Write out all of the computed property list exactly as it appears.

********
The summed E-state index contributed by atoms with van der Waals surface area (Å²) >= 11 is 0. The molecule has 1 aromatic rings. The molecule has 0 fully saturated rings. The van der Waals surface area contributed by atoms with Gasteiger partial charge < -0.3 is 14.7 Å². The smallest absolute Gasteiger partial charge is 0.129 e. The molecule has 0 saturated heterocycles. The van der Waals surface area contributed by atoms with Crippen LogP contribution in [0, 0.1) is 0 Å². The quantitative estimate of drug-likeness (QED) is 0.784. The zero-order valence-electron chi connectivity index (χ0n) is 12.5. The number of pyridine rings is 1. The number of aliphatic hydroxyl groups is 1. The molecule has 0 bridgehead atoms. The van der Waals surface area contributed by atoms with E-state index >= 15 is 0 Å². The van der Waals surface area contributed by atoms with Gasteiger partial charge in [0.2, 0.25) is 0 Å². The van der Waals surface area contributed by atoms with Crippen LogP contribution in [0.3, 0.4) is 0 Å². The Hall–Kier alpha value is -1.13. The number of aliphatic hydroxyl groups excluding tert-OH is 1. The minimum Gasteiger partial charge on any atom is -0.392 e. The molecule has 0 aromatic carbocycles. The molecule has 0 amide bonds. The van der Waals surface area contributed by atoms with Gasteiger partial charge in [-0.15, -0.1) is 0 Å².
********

The summed E-state index contributed by atoms with van der Waals surface area (Å²) >= 11 is 0. The molecule has 1 aromatic rings. The molecule has 0 fully saturated rings. The van der Waals surface area contributed by atoms with Gasteiger partial charge < -0.3 is 14.7 Å². The smallest absolute Gasteiger partial charge is 0.129 e. The molecule has 0 saturated heterocycles. The van der Waals surface area contributed by atoms with Crippen LogP contribution in [0, 0.1) is 0 Å². The quantitative estimate of drug-likeness (QED) is 0.784. The zero-order valence-electron chi connectivity index (χ0n) is 12.5. The number of pyridine rings is 1. The number of aliphatic hydroxyl groups is 1. The molecule has 0 bridgehead atoms. The van der Waals surface area contributed by atoms with E-state index >= 15 is 0 Å². The van der Waals surface area contributed by atoms with Gasteiger partial charge in [0.2, 0.25) is 0 Å². The van der Waals surface area contributed by atoms with Crippen LogP contribution in [0.3, 0.4) is 0 Å². The Hall–Kier alpha value is -1.13. The number of aliphatic hydroxyl groups excluding tert-OH is 1. The minimum Gasteiger partial charge on any atom is -0.392 e. The molecule has 0 aromatic carbocycles. The molecule has 0 amide bonds. The van der Waals surface area contributed by atoms with Gasteiger partial charge in [-0.15, -0.1) is 0 Å².